Summer Mixed Grill: Savory and Sweet

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I don’t know where you are, but these days, it’s pretty darn hot here in New Jersey. And sticky – I think some days the weatherman can’t possibly be right that the humidity is ONLY 90 percent, because it feels like 90 bazillion! It seems just too hot to cook. Sure, there’s the crock pot, but after too many days in a row of that, my gang feels like they’re eating the same things over and over–it’s meat or veggies in sauce, no matter how you flavor it. Our grill has definitely been getting a workout. While it’s a flame to stand over, and outside in the heat, one big benefit to grilling is that with different marinades and sauces, it doesn’t feel like “the same old thing again.”

We have a gas grill. I know there are some people out there who will use nothing but charcoal. I like charcoal (and wood) fires, but when this crew wants to eat, they want to eat NOW. There’s no waiting for half an hour for the charcoal to get going. We actually have a natural gas grill – turn it on and cook, no propane tank to run empty! These recipes will work on either a gas OR charcoal grill, or in a wood campfire if you like (you may want a grill top for cooking your meat).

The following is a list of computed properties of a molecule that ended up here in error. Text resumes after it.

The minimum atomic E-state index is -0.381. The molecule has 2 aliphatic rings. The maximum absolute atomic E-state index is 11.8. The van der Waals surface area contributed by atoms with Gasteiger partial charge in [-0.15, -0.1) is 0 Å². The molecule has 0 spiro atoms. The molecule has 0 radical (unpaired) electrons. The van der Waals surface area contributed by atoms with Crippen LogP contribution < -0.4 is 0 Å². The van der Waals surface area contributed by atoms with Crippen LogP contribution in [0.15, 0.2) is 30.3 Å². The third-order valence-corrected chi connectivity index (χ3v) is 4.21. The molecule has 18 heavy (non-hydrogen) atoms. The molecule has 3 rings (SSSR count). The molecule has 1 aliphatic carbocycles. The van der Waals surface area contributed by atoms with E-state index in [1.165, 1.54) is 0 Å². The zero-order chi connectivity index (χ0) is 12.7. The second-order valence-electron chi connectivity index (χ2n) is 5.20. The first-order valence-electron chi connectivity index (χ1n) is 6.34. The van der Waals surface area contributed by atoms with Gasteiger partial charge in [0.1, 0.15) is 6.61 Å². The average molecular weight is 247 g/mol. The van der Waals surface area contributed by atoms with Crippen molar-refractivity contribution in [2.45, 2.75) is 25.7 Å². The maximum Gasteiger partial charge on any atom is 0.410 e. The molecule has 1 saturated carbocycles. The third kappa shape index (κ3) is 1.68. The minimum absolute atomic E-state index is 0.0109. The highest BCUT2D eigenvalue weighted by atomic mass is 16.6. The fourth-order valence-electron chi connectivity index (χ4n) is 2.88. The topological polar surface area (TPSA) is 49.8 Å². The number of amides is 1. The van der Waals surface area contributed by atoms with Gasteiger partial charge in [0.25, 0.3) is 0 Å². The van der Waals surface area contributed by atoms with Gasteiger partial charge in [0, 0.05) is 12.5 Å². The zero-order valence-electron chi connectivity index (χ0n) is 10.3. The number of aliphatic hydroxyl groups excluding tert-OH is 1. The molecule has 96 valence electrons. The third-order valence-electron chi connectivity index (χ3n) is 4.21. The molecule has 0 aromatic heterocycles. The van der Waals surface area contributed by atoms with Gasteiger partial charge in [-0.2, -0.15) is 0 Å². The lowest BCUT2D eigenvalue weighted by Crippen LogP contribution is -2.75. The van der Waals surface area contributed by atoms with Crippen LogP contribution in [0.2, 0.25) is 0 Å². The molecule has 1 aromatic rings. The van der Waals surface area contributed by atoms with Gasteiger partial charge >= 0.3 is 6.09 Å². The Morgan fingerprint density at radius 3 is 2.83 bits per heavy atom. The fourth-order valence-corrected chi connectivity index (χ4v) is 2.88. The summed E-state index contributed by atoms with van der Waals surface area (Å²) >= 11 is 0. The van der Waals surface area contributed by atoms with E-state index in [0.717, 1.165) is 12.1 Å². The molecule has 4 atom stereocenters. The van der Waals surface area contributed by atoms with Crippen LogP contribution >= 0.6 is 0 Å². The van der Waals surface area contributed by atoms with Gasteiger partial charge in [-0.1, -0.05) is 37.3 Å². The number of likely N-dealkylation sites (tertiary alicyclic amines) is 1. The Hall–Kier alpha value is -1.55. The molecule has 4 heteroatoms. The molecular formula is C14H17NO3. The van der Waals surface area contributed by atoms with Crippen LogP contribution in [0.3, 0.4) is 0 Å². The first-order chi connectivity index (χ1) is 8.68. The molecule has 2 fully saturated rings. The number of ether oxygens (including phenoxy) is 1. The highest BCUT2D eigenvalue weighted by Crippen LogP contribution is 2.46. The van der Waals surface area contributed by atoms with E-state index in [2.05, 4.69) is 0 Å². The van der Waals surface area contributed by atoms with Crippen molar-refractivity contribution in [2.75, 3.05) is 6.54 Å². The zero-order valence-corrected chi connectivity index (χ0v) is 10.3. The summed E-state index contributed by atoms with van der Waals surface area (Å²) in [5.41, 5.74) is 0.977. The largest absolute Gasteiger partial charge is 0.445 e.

First are two marinades: one for red meat, one for lighter ones like chicken, pork, or seafood. (I’m told grilled shrimp are delicious. I’m allergic to all seafood and I like to breathe, so I’ll take my hubby’s word for it.) Each recipe is enough to marinate 1-2 pounds of meat.

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Bloody Mary Beef

16 oz. tomato juice (low sodium, if possible) or pureed tomato*
1/4 cup olive oil
3 cloves fresh garlic, chopped, OR 1 Tbsp garlic powder
1 Tbsp black pepper
1 tsp celery seed
1 tsp dried chipotle pepper or regular/smoked paprika
1 tsp hot sauce

*If you use whole or crushed tomatoes, zap them in the blender until they are smooth and liquid-y. Add a teaspoon of salt if you are using fresh or no-sodium canned tomatoes.

And yes, I know, it sounds like a lot of heat with the pepper, but it’s not, I promise!

Citrus Marinade for Chicken, Pork, or Seafood

16 oz. citrus juices (one or combo of orange, lemon, lime, and/or grapefruit)
3 cloves fresh garlic or 1 Tbsp garlic powder
1 Tbsp black pepper
1 Tbsp Kosher salt (1 1/2 TEASPOONS if using table salt)

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Mix all ingredients in a blender and pour in a zip-top bag. Add meat, seal, and squish the marinade around to coat the meat.

Put in the fridge. Marinate beef, chicken, and pork for approximately 30 minutes per pound.

Marinate fish and shell-on shrimp for about 10-15 min per pound. Do not marinate any longer than half an hour total in the citrus juices, or your grilled dinner will start to turn into ceviche – the acid will begin to “cook” the fish.